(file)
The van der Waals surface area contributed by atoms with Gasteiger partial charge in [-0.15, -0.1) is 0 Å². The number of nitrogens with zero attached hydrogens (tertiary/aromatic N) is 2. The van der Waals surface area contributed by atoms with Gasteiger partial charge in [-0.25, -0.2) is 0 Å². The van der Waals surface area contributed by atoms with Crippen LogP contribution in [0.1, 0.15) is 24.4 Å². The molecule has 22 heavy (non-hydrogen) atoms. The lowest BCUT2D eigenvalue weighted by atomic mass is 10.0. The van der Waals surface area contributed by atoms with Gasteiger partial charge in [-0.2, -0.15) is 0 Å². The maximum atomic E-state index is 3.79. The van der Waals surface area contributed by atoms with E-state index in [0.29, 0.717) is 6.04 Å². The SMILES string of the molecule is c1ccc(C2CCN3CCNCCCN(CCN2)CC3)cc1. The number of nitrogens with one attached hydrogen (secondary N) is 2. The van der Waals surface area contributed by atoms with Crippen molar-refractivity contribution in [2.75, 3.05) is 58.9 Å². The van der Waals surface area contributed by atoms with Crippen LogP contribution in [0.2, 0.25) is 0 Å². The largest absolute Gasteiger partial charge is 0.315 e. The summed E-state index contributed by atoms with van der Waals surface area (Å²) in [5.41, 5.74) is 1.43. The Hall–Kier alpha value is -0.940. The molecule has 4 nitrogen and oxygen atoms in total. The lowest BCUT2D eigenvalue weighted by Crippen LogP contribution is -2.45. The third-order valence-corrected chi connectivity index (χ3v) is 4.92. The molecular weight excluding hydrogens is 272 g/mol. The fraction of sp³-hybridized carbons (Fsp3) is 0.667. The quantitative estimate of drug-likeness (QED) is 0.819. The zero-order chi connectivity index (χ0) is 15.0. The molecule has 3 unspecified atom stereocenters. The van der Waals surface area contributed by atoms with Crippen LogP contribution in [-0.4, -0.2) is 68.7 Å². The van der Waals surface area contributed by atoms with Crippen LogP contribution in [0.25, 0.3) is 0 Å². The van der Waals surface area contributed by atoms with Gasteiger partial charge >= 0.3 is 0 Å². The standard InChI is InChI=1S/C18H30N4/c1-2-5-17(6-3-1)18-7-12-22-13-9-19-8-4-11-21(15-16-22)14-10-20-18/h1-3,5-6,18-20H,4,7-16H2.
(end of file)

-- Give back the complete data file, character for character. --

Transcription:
The van der Waals surface area contributed by atoms with Gasteiger partial charge in [-0.15, -0.1) is 0 Å². The number of nitrogens with zero attached hydrogens (tertiary/aromatic N) is 2. The van der Waals surface area contributed by atoms with Gasteiger partial charge in [-0.25, -0.2) is 0 Å². The van der Waals surface area contributed by atoms with Crippen LogP contribution in [0.1, 0.15) is 24.4 Å². The molecule has 22 heavy (non-hydrogen) atoms. The lowest BCUT2D eigenvalue weighted by atomic mass is 10.0. The van der Waals surface area contributed by atoms with Gasteiger partial charge in [-0.2, -0.15) is 0 Å². The maximum atomic E-state index is 3.79. The van der Waals surface area contributed by atoms with E-state index in [0.29, 0.717) is 6.04 Å². The SMILES string of the molecule is c1ccc(C2CCN3CCNCCCN(CCN2)CC3)cc1. The number of nitrogens with one attached hydrogen (secondary N) is 2. The van der Waals surface area contributed by atoms with Crippen molar-refractivity contribution in [2.75, 3.05) is 58.9 Å². The van der Waals surface area contributed by atoms with Crippen LogP contribution in [0.2, 0.25) is 0 Å². The largest absolute Gasteiger partial charge is 0.315 e. The summed E-state index contributed by atoms with van der Waals surface area (Å²) in [5.41, 5.74) is 1.43. The Hall–Kier alpha value is -0.940. The molecule has 4 nitrogen and oxygen atoms in total. The lowest BCUT2D eigenvalue weighted by Crippen LogP contribution is -2.45. The third-order valence-corrected chi connectivity index (χ3v) is 4.92. The molecular weight excluding hydrogens is 272 g/mol. The fraction of sp³-hybridized carbons (Fsp3) is 0.667. The quantitative estimate of drug-likeness (QED) is 0.819. The zero-order chi connectivity index (χ0) is 15.0. The molecule has 3 unspecified atom stereocenters. The van der Waals surface area contributed by atoms with Crippen LogP contribution in [-0.4, -0.2) is 68.7 Å². The van der Waals surface area contributed by atoms with Crippen LogP contribution in [0.25, 0.3) is 0 Å². The van der Waals surface area contributed by atoms with Gasteiger partial charge >= 0.3 is 0 Å². The standard InChI is InChI=1S/C18H30N4/c1-2-5-17(6-3-1)18-7-12-22-13-9-19-8-4-11-21(15-16-22)14-10-20-18/h1-3,5-6,18-20H,4,7-16H2.